The future system will create a single route offering access to highly skilled and skilled workers from all countries. The complex and kaleidoscopic system used for sponsorship at the present time will be relaxed and the cap on the numbers of skilled workers (presently 20,700) will end. A reformed new route said to aid a flexible labour market and support businesses will come into existence and employers of skilled migrants will no longer need to carry out a Resident Labour Market Test (RLMT) as a condition of sponsoring a worker. MAC found that the RLMT was a cause of delay and it did not serve the intended purpose of stopping downward pressure on wages since protection is provided by payment of the Immigration Skills Charge (ISC) by employers. The flexibility and simplicity lost by the end of free movement needs to be compensated so the future system for employing foreign workers will be more streamlined and simpler to operate.

The White Paper states that the great majority of work visas will be processed in a matter of two to three weeks. Labour market flexibility will be supported by permitting nationals of the lowest risk countries to apply for a work visa in the UK and the new skilled route will include workers with intermediate level skills, at RQF 3-5 level (A level or equivalent) as well as graduate and post-graduate.

The minimum salary threshold will be £30,000 and more discussions will be held with businesses and employers as to the precise salary threshold that should be set. Notably, the cabinet is split over the £30,000 salary threshold. MAC is also going to review the Shortage Occupation List (SOL), including for occupations at RQF levels 3-5 and it will report back with its findings in spring 2019. Attempting to use Tier 2 as a silver bullet to fix everything is a huge new experiment that may come with hidden problems that will only become clear once the new system is fully functional.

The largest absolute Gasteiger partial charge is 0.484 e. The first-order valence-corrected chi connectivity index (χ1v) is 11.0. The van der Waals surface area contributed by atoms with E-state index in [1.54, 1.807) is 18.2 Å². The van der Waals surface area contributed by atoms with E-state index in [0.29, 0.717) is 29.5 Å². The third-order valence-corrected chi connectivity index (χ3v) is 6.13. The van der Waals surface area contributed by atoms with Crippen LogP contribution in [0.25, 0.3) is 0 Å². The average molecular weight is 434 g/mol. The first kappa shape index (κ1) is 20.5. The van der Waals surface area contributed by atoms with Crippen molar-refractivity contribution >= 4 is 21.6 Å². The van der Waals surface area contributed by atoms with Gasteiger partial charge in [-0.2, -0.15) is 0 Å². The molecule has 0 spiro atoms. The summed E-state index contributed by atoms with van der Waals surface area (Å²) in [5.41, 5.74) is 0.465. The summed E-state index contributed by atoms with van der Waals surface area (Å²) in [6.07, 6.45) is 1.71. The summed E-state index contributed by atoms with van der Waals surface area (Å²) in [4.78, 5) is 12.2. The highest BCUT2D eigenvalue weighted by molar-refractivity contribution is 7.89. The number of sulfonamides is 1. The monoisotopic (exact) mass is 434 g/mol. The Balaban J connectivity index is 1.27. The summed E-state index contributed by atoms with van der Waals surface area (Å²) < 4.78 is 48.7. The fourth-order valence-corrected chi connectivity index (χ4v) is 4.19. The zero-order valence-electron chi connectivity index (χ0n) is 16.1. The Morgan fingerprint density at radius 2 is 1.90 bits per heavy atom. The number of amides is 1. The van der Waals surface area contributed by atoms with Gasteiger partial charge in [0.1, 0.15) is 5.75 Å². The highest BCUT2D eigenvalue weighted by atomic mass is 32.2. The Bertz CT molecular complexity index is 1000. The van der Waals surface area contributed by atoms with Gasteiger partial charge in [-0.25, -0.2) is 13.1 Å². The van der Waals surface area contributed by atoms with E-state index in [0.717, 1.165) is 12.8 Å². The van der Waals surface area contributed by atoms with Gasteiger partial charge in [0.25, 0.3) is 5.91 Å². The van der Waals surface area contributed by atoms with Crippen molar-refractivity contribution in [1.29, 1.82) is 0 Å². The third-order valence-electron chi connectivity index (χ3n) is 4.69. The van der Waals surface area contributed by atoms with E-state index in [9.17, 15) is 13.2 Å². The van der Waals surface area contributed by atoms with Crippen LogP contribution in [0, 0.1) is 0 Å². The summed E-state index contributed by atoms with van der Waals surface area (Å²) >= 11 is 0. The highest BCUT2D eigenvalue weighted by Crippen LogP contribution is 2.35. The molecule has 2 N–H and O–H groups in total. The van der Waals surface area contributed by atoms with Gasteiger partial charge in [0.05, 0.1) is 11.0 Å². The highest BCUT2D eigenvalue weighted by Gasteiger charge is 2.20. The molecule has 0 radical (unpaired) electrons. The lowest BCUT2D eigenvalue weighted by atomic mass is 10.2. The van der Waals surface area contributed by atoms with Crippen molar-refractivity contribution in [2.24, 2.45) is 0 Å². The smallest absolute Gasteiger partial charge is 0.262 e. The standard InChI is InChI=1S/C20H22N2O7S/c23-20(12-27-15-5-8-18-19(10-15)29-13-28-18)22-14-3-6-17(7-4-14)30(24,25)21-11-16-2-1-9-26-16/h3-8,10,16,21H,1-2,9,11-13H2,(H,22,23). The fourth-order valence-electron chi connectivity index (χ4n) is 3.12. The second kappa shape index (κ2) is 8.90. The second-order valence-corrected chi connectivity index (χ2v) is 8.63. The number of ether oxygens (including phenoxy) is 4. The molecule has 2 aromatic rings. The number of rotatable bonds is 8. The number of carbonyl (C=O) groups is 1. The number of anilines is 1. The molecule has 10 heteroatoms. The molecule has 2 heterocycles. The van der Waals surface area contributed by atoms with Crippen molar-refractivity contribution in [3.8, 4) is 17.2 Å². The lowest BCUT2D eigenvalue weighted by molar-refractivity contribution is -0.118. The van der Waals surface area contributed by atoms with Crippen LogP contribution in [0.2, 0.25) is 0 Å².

Short-term and other workers

In relation to unskilled workers from the EU, we are informed that a 12-month visa will be operated but without any entitlement to access public funds or rights to extend a stay, switch to other routes, bring dependants or lead to permanent settlement. MAC did not advise the government to open up a dedicated route for unskilled labour and so such a route will not be created. The reason provided is that lower skilled migrant labour depresses wages and stifles innovation in the UK economy. Thus, the government looks upon the end of free movement as a “unique opportunity” to redesign the immigration system to give priority to those who contribute the most to the UK’s economy and society.